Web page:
A monument is a type of—usually three-dimensional—structure that was explicitly created to commemorate a person or event, or which has become relevant to a social group as a part of their remembrance of historic times or cultural heritage, due to its artistic, historical, political, technical or architectural
Madras War Cemetery
Madras War Cemetery is a war cemetery and a memorial in Nandambakkam, Chennai (Madras), Tamil Nadu, India, created to receive Second World War graves from many civil and cantonment cemeteries in the south and east of India where their permanent maintenance could not be assured. The cemetery contains 856 Commonwealth burials of the Second World War. It was established in 1952 by the Imperial War Graves Commission, now known as the Commonwealth War Graves Commission (CWGC), to pay tribute to the men and women who sacrificed their lives in World War II.
The Madras Light House (Tamil: சென்னைக் கலங்கரை விளக்கம்) is a lighthouse facing the Bay of Bengal on the east coast of the Indian Subcontinent. It is a famous landmark on the Marina Beach in Chennai, India. It was built by the East Coast Constructions and Industries in 1976 replacing the old lighthouse in the northern direction. The lighthouse was opened in January 1977. It also houses the meteorological department and is restricted to visitors. It is one of the few lighthouses in the world and the only one in India with an elevator.
The Shore Temple (built in 700-728 AD) is so named because it overlooks the shore of the Bay of Bengal. It is a structural temple, built with blocks of granite, dating from the 8th century AD. It was built on a promontory sticking out into the Bay of Bengal at Mahabalipuram, a village south of Chennai in the state of Tamil Nadu in India. The village was a busy port during the 7th and 8th century reign of the Pallava dynasty during the reign of Narasimhavarman II.
Vivekanandar Illam, earlier known as Ice House or Castle Kernan, is a historical building in Chennai, India. It was constructed in 1842 by Frederic Tudor. Indian Saint Swami Vivekananda stayed in the building when he visited Chennai in 1897 and was later renamed in his honor.
Gateway of India
The Gateway of India is an arch-monument built in the early twentieth century in the city of Mumbai, in the Indian state of Maharashtra. It was erected to commemorate the landing in December 1911 at Apollo Bunder, Mumbai of King-Emperor George V and Queen-Empress Mary, the first British monarch to visit India.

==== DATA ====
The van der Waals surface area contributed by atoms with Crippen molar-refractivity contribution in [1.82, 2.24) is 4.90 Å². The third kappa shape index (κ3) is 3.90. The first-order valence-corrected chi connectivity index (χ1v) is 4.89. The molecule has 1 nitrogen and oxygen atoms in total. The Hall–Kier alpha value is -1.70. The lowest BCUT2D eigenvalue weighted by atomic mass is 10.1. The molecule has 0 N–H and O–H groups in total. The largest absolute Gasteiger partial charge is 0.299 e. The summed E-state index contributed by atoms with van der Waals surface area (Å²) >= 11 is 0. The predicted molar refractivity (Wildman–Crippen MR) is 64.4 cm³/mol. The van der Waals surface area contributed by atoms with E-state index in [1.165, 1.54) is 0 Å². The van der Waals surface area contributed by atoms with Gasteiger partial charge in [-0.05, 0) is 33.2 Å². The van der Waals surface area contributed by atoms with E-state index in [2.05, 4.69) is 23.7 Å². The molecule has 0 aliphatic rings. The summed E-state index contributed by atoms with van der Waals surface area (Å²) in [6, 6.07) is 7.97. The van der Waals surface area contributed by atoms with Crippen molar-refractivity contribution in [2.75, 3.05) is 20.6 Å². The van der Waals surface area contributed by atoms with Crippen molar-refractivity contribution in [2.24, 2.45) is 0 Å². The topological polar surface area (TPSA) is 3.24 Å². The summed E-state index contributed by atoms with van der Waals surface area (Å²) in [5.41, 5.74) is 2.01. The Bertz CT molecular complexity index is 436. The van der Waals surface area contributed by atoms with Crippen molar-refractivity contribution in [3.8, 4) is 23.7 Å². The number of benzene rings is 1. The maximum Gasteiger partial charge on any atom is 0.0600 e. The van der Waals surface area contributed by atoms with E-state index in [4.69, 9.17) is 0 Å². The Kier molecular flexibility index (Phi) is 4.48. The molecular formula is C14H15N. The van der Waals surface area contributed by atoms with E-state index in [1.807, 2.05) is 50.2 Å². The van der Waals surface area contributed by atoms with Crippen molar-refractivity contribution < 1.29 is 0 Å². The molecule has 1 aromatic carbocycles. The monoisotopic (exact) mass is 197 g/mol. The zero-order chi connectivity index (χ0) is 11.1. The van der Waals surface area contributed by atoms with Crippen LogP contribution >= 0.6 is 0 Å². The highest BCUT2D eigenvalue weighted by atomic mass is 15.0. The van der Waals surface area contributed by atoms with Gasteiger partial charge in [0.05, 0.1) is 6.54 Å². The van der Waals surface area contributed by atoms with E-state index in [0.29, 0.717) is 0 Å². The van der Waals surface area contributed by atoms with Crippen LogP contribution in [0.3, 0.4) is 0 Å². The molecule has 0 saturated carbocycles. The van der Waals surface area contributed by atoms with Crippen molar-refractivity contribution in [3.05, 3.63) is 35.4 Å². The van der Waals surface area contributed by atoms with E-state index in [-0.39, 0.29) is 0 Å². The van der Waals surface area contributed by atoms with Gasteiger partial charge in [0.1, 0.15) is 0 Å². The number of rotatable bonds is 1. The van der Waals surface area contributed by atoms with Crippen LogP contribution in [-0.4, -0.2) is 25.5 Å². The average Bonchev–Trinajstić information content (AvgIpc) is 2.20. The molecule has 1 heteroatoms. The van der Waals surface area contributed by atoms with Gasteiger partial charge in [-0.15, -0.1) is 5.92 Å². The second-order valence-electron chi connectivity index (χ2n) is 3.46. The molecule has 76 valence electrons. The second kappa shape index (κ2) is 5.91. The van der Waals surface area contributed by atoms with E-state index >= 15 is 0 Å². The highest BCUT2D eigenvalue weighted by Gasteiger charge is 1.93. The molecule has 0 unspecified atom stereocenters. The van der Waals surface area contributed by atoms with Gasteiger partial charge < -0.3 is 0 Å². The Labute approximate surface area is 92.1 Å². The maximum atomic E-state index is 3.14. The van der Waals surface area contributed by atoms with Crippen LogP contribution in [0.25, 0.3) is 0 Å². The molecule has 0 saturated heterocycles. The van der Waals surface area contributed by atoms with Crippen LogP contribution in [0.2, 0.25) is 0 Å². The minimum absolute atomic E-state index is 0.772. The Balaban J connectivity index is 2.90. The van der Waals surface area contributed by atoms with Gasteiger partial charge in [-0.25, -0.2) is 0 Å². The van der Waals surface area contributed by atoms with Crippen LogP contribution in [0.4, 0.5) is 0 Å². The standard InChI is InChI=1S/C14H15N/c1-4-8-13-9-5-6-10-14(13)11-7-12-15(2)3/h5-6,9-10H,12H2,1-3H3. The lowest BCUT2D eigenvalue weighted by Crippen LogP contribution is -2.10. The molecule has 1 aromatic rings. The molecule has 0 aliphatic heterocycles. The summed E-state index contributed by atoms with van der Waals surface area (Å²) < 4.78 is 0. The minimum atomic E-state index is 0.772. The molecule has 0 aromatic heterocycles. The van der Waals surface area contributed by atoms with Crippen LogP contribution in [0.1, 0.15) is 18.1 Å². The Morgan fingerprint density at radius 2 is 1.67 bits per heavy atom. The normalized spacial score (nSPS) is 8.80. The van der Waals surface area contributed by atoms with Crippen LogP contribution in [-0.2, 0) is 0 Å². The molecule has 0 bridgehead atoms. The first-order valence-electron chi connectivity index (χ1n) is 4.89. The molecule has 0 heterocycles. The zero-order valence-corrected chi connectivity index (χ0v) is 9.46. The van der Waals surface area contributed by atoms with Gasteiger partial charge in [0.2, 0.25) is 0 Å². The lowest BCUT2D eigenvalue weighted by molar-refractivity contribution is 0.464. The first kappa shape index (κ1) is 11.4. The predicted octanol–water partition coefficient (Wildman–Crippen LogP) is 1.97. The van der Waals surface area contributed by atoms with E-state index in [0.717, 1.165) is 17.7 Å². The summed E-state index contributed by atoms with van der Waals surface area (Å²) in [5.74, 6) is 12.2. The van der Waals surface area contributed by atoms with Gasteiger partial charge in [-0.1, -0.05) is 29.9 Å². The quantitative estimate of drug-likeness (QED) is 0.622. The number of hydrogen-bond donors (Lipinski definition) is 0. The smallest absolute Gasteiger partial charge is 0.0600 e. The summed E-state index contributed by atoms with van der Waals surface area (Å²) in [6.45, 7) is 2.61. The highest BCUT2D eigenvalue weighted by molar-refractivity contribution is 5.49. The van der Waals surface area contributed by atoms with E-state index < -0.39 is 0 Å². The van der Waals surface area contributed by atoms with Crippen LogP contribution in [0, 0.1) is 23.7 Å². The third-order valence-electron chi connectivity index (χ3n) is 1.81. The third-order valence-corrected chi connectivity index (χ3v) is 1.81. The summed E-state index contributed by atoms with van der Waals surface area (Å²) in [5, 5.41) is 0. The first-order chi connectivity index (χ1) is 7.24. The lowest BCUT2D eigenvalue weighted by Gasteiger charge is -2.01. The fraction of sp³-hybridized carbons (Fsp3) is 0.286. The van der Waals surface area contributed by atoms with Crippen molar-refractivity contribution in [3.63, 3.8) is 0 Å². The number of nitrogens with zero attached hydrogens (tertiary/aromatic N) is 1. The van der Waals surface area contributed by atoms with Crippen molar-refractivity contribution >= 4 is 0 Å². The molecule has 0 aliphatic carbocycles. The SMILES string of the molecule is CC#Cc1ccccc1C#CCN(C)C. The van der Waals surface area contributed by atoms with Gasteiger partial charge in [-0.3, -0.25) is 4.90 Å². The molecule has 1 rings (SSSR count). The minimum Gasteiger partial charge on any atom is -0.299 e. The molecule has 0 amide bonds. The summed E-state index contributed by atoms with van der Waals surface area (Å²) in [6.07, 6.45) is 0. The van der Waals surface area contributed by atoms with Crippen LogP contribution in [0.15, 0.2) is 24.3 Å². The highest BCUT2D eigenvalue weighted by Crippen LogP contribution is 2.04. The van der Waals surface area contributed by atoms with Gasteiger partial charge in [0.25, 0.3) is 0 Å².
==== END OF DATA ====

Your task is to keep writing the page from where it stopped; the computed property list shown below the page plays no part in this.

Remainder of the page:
Varaha Cave Temple (also Adivaraha Cave Temple) is a rock-cut cave temple located at Mamallapuram, on the Coromandel Coast of the Bay of Bengal in Kancheepuram District in Tamil Nadu, India. It is part of the hilltop village, which is 4 kilometers (2.5 mi) to the north of the main Mahabalipurm sites of rathas and the Shore Temple. It is an example of Indian rock-cut architecture dating from the late 7th century. The temple is one of the finest testimonials to the ancient Vishwakarma Sthapathis, of rock-cur cave architecture, out of many such caves also called mandapas.
Descent of the Ganges is a monument at Mamallapuram, on the Coromandel Coast of the Bay of Bengal, in the Chengalpattu district of the state of Tamil Nadu, India. Measuring 96 by 43 feet (29 m × 13 m), it is a giant open-air rock relief carved on two monolithic rock boulders. The legend depicted in the relief is the story of the descent of the sacred river Ganges to earth from the heavens led by Bhagiratha. The waters of the Ganges are believed to possess supernatural powers.
Mamallapuram, or Mahabalipuram, is a town on a strip of land between the Bay of Bengal and the Great Salt Lake, in the south Indian state of Tamil Nadu. It’s known for its temples and monuments built by the Pallava dynasty in the 7th and 8th centuries. The seafront Shore Temple comprises 3 ornate granite shrines. Krishna’s Butter Ball is a massive boulder balanced on a small hill near the Ganesha Ratha stone temple.
Wat Arun Ratchawararam Ratchawaramahawihan (Thai: วัดอรุณราชวราราม ราชวรมหาวิหาร) or Wat Arun (Thai pronunciation: [wát ʔarun], "Temple of Dawn") is a Buddhist temple (wat) in Bangkok Yai district of Bangkok, Thailand, on the Thonburi west bank of the Chao Phraya River. The temple derives its name from the Hindu god Aruna, often personified as the radiations of the rising sun. Wat Arun is among the best known of Thailand's landmark.